As fashion blogs go, personal style posts are often the main feature at hand - and there is a valid reason for this of course. While a blog is a personal platform mainly created in order to voice your own opinions, when the category of 'fashion blog' comes to mind, instinct rings the definition of such as more of a showcase of ensembles curated by its founder. Now, while I adore writing - as an aspiring fashion journalist after all - constructing posts about diverse topics within the fashion industry is just as engaging and as inspiring for me as styling and shooting an outfit for a personal style post. Even though, when the latter is in prime position on the blog front, I enjoy narrating the clothing pictured just as much as I would a descriptive overview of a catwalk collection. While it is definitely words that engross me more so, and the power that a good fashion journalist can hold over me is second to none, there will always be a lingering, captivating quality that any striking styling post has in common which allows such to stun with or without accompanying words. Think Pinterest even, and Tumblr - websites founded on the very basis of the practice of curating images which suit your desires or aesthetic even, with a platform with its sole focus on the visual aspect, it leaves very little room left for words. These platforms in the modern social media age of today are so saturated with personal style, street style and editorial shoots that it is pleasurably hard to avoid encountering any of the aforementioned and, this is not a bad thing at all. However, the undeniable influence and popularity of sole images leaves me wondering if, without all of the articles penned by my most favoured bloggers and journalists alike, would the power of fashion blogs and their influence still ring as true and bright as it does for me today, in their current written format?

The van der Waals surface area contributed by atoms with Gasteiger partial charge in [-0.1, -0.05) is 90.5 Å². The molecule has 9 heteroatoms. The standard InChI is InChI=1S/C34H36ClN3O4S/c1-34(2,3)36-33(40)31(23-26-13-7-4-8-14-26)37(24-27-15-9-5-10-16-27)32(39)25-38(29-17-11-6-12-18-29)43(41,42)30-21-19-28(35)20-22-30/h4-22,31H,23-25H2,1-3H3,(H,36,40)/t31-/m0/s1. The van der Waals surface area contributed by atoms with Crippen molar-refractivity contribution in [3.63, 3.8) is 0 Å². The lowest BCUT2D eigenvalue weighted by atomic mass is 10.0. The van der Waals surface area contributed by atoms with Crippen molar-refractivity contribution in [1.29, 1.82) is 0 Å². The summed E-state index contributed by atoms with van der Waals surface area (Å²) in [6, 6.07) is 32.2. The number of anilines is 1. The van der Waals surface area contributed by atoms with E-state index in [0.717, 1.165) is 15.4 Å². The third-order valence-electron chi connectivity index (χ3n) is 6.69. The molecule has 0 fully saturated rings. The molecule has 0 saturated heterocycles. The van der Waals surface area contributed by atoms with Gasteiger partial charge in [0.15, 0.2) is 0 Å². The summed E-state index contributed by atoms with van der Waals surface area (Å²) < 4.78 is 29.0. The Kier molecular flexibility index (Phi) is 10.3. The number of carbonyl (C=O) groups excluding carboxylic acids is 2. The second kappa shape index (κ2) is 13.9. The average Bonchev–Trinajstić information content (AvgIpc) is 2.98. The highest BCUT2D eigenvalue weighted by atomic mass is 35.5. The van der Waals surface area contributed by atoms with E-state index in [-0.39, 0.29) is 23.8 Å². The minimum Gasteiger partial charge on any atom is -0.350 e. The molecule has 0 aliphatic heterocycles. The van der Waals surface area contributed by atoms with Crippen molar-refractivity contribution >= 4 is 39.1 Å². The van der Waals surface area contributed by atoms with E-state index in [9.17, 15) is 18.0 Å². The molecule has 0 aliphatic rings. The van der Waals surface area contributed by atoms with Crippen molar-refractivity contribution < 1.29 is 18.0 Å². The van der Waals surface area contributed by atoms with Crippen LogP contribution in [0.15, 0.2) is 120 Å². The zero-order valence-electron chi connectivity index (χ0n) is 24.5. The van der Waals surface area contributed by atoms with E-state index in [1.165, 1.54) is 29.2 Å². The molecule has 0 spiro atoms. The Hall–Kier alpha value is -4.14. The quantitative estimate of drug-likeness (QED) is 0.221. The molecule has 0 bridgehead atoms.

I have a confession of sartorial standing to make, one that almost makes feel like a fraud, what, standing there in a pair of Stan Smiths, otherwise known as one of fashions most favoured style of trainer. Until point of purchase of said athleisure footwear, I had taken a rather adverse approach to remotely anything that emulated the 'sportswear for casual wear' trend and so on. For me, fashion has always translated into my personal style as something more elevated than casual - not to say that what I decide to wear is a forced decision or 'put on' statement - but, I have always gravitated towards feeling structured in an outfit, an ensemble which looks absorbing, layered with depth, because with that brings a shield of comfort - regardless of the actual comfort level of the featured fabric or footwear - as that is something sportswear in my eyes could never possess and so thus, its appeal time after time, had failed on me.